>>Finally got around to it: February 2013
I was wearing my silver party boots, though I now considered them simply boots. The last party I’d attended I’d been felled by such a gutting attack of vertigo that I’d been forced to spend the night in the stairwell of the hostess’s apartment building, the flights of steps throbbing above me like a stressed vascular system. The last date I’d been on I’d bled from the mouth when kissed. My last visit to a restaurant I’d spent voiding my intestines in the unisex bathroom. Whereas I’d once been able to infiltrate other people’s lives and heads while I remained unknown to them, now the opposite was true. Everyone was an impenetrable stranger to me, while I proved a livid advertisement for myself. My symptoms were an ugly secret I couldn’t help but share. Save to go to my job or the occasional doctor appointment or yoga class taught by the soothing adherents of a Canadian named John, I’d become a hermit. If I could not prevent the nausea, the insomnia-provoking pricks of light on the insides of my eyelids, the canker sores, the explosive bowel, the numb extremities, the swollen joints, the eczema-covered hands, I could at least limit the unattractive way that people came to know me when I was anything but alone.
Julia Severn is a student at New Hampshire’s prestigious Institute of Integrated Parapsychology—colloquially known as the Workshop. The Workshop is a school for psychics, and Julia was, upon entry, considered one of their more talented recruits. Early in her academic career, Julia is assigned the role of stenographer to her mentor—the much-despised Madame Ackerman, who sees in Julia’s talent a threat to her own standing within the school and the larger psychic community. While documenting Madame Ackerman’s regressions, through which she is able to psychically transpose herself into different times and places, Julia’s gifts are revealed to the jealous matriarch.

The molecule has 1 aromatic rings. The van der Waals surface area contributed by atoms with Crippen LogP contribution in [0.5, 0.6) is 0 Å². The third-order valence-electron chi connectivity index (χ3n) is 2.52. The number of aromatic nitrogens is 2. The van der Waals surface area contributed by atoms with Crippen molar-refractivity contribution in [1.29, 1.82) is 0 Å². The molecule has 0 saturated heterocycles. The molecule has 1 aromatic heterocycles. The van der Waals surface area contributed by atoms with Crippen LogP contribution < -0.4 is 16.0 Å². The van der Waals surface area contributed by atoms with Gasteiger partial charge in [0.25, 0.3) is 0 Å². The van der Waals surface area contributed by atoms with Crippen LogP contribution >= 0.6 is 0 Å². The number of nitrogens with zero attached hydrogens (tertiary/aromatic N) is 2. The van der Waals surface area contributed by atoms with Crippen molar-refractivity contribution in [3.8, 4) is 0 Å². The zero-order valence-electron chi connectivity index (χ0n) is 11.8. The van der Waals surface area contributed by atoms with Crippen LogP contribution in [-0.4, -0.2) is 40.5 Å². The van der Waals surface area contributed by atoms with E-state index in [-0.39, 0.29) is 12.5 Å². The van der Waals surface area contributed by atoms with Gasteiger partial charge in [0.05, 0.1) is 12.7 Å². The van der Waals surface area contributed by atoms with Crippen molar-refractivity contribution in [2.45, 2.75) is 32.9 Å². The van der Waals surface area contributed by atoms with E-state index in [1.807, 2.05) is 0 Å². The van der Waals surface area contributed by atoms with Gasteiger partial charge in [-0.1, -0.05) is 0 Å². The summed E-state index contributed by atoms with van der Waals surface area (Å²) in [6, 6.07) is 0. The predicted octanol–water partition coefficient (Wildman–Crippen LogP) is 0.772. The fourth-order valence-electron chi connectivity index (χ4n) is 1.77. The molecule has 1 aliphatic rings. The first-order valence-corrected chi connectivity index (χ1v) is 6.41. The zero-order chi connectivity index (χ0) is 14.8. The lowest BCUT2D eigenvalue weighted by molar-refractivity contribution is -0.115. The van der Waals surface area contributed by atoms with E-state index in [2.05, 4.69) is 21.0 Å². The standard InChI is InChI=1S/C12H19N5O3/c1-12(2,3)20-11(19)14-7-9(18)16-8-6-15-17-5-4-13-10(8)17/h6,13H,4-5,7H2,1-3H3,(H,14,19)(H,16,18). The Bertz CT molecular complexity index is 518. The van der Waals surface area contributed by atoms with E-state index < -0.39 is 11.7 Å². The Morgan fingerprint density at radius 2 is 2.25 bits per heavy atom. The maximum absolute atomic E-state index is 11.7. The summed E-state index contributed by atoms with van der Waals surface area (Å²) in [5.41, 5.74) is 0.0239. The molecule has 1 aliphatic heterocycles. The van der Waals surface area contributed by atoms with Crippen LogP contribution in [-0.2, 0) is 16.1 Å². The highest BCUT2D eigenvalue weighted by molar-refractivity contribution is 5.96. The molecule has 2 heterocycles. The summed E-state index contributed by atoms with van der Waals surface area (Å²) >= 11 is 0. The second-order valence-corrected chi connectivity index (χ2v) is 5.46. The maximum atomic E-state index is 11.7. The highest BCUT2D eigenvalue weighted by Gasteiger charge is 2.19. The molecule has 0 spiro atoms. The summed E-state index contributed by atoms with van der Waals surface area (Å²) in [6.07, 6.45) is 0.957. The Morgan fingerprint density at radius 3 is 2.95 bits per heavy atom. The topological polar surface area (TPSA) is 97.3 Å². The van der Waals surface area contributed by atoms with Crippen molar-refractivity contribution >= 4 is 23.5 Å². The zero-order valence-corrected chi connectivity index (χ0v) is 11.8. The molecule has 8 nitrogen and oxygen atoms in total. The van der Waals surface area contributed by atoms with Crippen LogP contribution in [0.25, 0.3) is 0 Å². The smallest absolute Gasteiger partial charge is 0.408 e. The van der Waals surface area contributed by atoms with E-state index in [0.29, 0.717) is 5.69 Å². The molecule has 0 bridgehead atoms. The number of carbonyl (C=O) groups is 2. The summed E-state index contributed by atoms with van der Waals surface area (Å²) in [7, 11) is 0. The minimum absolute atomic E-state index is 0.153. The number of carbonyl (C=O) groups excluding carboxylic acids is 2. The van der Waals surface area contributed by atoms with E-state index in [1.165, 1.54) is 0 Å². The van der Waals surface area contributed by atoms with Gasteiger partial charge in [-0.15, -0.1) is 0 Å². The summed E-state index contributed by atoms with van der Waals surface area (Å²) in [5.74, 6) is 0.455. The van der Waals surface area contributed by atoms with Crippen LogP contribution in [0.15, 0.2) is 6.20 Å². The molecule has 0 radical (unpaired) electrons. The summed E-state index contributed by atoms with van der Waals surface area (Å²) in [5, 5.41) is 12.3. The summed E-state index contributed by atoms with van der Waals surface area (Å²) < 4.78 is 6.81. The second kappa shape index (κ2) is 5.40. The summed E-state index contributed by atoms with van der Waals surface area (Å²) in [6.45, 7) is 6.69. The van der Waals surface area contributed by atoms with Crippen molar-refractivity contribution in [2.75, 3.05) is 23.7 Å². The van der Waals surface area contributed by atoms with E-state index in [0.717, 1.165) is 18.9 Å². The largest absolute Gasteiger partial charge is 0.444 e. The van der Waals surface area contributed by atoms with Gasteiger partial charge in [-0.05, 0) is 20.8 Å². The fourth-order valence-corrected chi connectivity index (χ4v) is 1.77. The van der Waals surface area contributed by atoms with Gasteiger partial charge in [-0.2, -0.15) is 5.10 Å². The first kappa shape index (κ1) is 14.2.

Fearful of her protégé’s power, Madame Ackerman inflicts upon Julia a vicious, debilitating psychic attack, which leaves the student a washed-up, self-medicating mess living a pointless New York existence working as an exhibition model for a flooring company. In the months following the attack and her dropping out of the Workshop, Julia is propositioned by a mysteriously aggravating young woman named Alwyn and an academic named Colophon to help track down a missing avant-garde artist, Dominique Varga, who may or may not have known Julia’s mother—who killed herself when Julia was only a month old—for a brief period of time. Along the way, Julia encounters vanishing films—a sort of recorded suicide note, videotaped farewells for those wishing to remove themselves from reality—psychic rehab centres, and unexpected academic success at the hands (and mind) of her toxic self.
There are a great many more details and detours along the way, few of which hold any sense of urgency or self-reflection. The Vanishers succeeds entirely on the strength of Julavits’s sly, sardonic tone—which also, ironically enough, plays a significant part in its undoing. Make no mistake: the language is fork-tongued and often amusing (far too few authors make use of the always-delicious “mendacious”), but what begins as an exciting, altered perspective on the paranormal-made-real becomes, during the book’s third of six parts, decidedly mundane and seemingly disinterested in its own characters.
“The past is not the past if it always present. Memory is an act of murder.”
The Vanishers is in many ways about the many faces of memory—how it is at once illuminating, deceptive, destructive, and manipulative. Psychics, in Julavits world, are (forgive me) the mediums for this exploration. Their abilities are sorely underused as a means for merely dissecting the tricks of memory and how it is so frequently distorted by the frustrations of family. It is also about mothers and daughters, specifically—mothers pushing away their daughters, daughters becoming their mothers; mothers killing themselves, daughters killing their memories of.
It was honestly difficult for me to pull more from this title than what I’ve written above because, interestingly enough for a book about emotional and psychic penetration, I found it to be rather emotionally distant—so much so that I felt distracted by its chilly exterior. No single character felt accessible on any level. The book’s writing, while obviously lovingly crafted, trades depth, momentum, and vulnerability for humour and a plot overburdened, in the end, by detail and quick transitions of location and circumstance.
The Vanishers is a portrait of an intriguing idea painted with simple, clean strokes, when what I really wanted, what I felt this novel sorely needed, was a little mess and imprecision—an emotional core revealed, unhidden behind such delicate craftwork.